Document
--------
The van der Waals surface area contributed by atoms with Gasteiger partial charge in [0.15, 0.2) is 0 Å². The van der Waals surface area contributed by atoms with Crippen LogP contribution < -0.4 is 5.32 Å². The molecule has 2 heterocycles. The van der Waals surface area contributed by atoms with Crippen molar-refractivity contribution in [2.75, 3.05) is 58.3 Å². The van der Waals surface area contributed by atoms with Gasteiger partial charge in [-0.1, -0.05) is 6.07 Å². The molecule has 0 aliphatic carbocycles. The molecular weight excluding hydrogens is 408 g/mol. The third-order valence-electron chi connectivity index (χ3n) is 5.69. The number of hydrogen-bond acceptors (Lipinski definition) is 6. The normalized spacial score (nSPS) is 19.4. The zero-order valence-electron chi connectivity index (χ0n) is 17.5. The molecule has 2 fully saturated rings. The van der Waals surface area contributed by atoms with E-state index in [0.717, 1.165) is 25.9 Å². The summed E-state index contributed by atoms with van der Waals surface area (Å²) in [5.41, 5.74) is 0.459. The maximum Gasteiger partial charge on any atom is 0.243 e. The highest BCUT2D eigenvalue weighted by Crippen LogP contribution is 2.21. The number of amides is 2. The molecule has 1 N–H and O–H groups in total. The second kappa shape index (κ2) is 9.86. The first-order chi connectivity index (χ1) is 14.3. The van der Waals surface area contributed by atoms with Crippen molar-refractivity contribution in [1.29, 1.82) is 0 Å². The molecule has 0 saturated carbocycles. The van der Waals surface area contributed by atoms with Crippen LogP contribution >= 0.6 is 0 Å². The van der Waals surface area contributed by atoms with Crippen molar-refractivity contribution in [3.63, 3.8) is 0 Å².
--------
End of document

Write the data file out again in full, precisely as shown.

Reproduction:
The van der Waals surface area contributed by atoms with Gasteiger partial charge in [0.15, 0.2) is 0 Å². The van der Waals surface area contributed by atoms with Crippen LogP contribution < -0.4 is 5.32 Å². The molecule has 2 heterocycles. The van der Waals surface area contributed by atoms with Crippen molar-refractivity contribution in [2.75, 3.05) is 58.3 Å². The van der Waals surface area contributed by atoms with Gasteiger partial charge in [-0.1, -0.05) is 6.07 Å². The molecule has 0 aliphatic carbocycles. The molecular weight excluding hydrogens is 408 g/mol. The third-order valence-electron chi connectivity index (χ3n) is 5.69. The number of hydrogen-bond acceptors (Lipinski definition) is 6. The normalized spacial score (nSPS) is 19.4. The zero-order valence-electron chi connectivity index (χ0n) is 17.5. The molecule has 2 fully saturated rings. The van der Waals surface area contributed by atoms with E-state index in [0.717, 1.165) is 25.9 Å². The summed E-state index contributed by atoms with van der Waals surface area (Å²) in [5.41, 5.74) is 0.459. The maximum Gasteiger partial charge on any atom is 0.243 e. The highest BCUT2D eigenvalue weighted by Crippen LogP contribution is 2.21. The number of amides is 2. The molecule has 1 N–H and O–H groups in total. The second kappa shape index (κ2) is 9.86. The first-order chi connectivity index (χ1) is 14.3. The van der Waals surface area contributed by atoms with Crippen molar-refractivity contribution in [1.29, 1.82) is 0 Å². The molecule has 0 saturated carbocycles. The van der Waals surface area contributed by atoms with Crippen LogP contribution >= 0.6 is 0 Å². The van der Waals surface area contributed by atoms with Crippen molar-refractivity contribution in [3.63, 3.8) is 0 Å².